Python: Operations on Numpy Arrays
NumPy is a Python package which means ‘Numerical Python’. It is the library for logical computing, which contains a powerful n-dimensional array object, gives tools to integrate C, C++ and so on. It is likewise helpful in linear based math, arbitrary number capacity and so on. NumPy exhibits can likewise be utilized as an effective multi-dimensional compartment for generic data.
NumPy Array: Numpy array is a powerful N-dimensional array object which is in the form of rows and columns. We can initialize NumPy arrays from nested Python lists and access it elements. A Numpy array on a structural level is made up of a combination of:
- The Data pointer indicates the memory address of the first byte in the array.
- The Data type or dtype pointer describes the kind of elements that are contained within the array.
- The shape indicates the shape of the array.
- The strides are the number of bytes that should be skipped in memory to go to the next element.
Operations on Numpy Array
First array: [[ 0. 1.] [ 2. 3.]] Second array: [12 12] Adding the two arrays: [[ 12. 13.] [ 14. 15.]] Subtracting the two arrays: [[-12. -11.] [-10. -9.]] Multiplying the two arrays: [[ 0. 12.] [ 24. 36.]] Dividing the two arrays: [[ 0. 0.08333333] [ 0.16666667 0.25 ]]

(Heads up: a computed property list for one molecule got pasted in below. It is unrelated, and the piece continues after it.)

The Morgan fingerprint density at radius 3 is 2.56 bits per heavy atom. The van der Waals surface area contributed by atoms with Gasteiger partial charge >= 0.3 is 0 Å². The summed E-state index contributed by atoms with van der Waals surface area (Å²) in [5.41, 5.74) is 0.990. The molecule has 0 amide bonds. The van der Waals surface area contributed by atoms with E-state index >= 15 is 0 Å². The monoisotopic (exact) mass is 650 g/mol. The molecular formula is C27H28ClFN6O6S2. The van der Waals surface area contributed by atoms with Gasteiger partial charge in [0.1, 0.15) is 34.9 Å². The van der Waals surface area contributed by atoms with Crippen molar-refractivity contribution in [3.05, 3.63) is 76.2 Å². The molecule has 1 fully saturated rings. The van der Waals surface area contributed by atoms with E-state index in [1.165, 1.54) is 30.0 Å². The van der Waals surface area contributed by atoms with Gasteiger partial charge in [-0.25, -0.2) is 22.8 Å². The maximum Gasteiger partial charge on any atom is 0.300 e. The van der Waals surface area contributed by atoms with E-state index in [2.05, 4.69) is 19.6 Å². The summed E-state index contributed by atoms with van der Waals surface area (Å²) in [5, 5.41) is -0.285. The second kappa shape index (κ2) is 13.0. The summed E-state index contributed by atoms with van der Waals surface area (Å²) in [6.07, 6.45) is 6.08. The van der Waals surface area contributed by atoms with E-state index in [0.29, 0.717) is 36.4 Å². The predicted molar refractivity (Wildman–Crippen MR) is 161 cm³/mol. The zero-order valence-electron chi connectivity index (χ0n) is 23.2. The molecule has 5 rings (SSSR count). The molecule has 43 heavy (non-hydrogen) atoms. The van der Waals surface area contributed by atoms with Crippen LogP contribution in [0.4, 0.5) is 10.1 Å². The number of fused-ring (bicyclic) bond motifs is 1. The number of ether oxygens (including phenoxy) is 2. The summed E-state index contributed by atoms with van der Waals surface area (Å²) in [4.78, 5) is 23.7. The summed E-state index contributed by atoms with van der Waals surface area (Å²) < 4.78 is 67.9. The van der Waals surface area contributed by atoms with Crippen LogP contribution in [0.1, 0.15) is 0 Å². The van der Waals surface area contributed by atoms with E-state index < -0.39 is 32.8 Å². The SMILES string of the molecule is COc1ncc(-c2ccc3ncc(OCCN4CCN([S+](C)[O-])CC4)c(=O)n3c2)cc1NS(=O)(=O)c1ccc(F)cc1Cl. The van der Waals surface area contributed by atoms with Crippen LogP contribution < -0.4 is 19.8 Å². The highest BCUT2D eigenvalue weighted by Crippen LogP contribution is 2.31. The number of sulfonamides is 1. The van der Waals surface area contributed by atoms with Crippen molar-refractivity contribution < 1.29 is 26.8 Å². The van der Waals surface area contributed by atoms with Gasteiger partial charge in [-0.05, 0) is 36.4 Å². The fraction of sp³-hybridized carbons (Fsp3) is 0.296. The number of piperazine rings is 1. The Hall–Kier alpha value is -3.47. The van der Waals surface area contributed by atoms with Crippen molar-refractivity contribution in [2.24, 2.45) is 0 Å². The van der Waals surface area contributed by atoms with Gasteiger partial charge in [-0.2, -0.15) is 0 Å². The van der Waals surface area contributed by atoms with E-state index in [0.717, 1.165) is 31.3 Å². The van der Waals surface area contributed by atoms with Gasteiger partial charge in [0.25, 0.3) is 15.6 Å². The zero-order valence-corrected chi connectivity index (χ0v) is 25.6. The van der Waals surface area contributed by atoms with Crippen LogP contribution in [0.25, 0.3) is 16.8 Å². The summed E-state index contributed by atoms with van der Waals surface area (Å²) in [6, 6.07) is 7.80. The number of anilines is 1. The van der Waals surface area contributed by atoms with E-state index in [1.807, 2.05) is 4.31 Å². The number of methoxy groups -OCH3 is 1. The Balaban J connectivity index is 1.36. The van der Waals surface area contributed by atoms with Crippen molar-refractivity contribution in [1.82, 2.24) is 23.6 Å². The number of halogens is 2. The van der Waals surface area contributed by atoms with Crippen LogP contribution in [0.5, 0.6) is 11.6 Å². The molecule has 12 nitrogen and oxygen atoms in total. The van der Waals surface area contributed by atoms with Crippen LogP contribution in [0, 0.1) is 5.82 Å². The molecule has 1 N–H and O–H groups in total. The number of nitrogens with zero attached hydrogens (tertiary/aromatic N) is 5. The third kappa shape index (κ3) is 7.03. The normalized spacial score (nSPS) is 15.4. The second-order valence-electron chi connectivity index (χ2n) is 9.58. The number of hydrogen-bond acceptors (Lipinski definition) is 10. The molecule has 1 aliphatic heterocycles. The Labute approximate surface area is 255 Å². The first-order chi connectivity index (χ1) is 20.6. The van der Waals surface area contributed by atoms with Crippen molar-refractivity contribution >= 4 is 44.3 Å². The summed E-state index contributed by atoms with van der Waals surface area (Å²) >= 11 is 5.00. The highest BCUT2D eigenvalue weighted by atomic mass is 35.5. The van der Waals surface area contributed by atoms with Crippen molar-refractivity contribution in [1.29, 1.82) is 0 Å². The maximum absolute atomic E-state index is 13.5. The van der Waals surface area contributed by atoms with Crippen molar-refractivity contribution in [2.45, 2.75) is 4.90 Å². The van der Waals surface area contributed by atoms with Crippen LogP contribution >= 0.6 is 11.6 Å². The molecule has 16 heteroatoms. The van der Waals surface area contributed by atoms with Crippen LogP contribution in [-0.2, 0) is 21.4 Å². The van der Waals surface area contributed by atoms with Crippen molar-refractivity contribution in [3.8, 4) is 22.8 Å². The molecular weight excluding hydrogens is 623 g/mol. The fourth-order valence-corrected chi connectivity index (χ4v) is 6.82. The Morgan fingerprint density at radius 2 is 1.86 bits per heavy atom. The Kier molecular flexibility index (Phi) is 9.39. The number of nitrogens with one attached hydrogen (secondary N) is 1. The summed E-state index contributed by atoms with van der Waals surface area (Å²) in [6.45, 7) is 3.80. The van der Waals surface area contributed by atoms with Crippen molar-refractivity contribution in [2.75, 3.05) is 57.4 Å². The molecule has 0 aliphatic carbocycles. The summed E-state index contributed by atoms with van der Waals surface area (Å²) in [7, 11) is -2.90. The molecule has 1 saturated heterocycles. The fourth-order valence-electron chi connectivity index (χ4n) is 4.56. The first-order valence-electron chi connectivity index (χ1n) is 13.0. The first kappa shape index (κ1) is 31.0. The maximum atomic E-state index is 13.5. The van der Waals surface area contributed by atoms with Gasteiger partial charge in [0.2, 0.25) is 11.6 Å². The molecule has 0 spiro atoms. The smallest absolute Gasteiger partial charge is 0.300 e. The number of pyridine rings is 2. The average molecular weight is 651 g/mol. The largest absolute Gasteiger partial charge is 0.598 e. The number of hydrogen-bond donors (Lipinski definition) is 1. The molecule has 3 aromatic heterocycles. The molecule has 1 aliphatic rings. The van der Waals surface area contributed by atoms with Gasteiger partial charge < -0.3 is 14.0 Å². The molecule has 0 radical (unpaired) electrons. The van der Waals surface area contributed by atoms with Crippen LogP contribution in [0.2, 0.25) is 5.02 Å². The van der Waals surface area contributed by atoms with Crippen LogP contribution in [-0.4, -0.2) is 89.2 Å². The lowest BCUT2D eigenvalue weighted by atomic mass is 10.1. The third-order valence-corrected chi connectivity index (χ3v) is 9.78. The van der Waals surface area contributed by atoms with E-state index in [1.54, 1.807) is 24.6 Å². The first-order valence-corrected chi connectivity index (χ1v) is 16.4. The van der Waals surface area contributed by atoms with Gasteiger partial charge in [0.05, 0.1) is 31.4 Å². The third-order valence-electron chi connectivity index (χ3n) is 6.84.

This function returns the reciprocal of argument, element-wise. For elements with absolute values larger than 1, the result is always 0 and for integer 0, overflow warning is issued.
Our array is: [ 25. 1.33 1. 1. 100. ] After applying reciprocal function: [ 0.04 0.7518797 1. 1. 0.01 ] The second array is:  After applying reciprocal function: 
This function treats elements in the first input array as the base and returns it raised to the power of the corresponding element in the second input array.
First array is: [ 5 10 15] Applying power function: [ 25 100 225] Second array is: [1 2 3] Applying power function again: [ 5 100 3375]
This function returns the remainder of division of the corresponding elements in the input array. The function
numpy.remainder() also produces the same result.
First array: [ 5 15 20] Second array: [2 5 9] Applying mod() function: [1 0 2] Applying remainder() function: [1 0 2]
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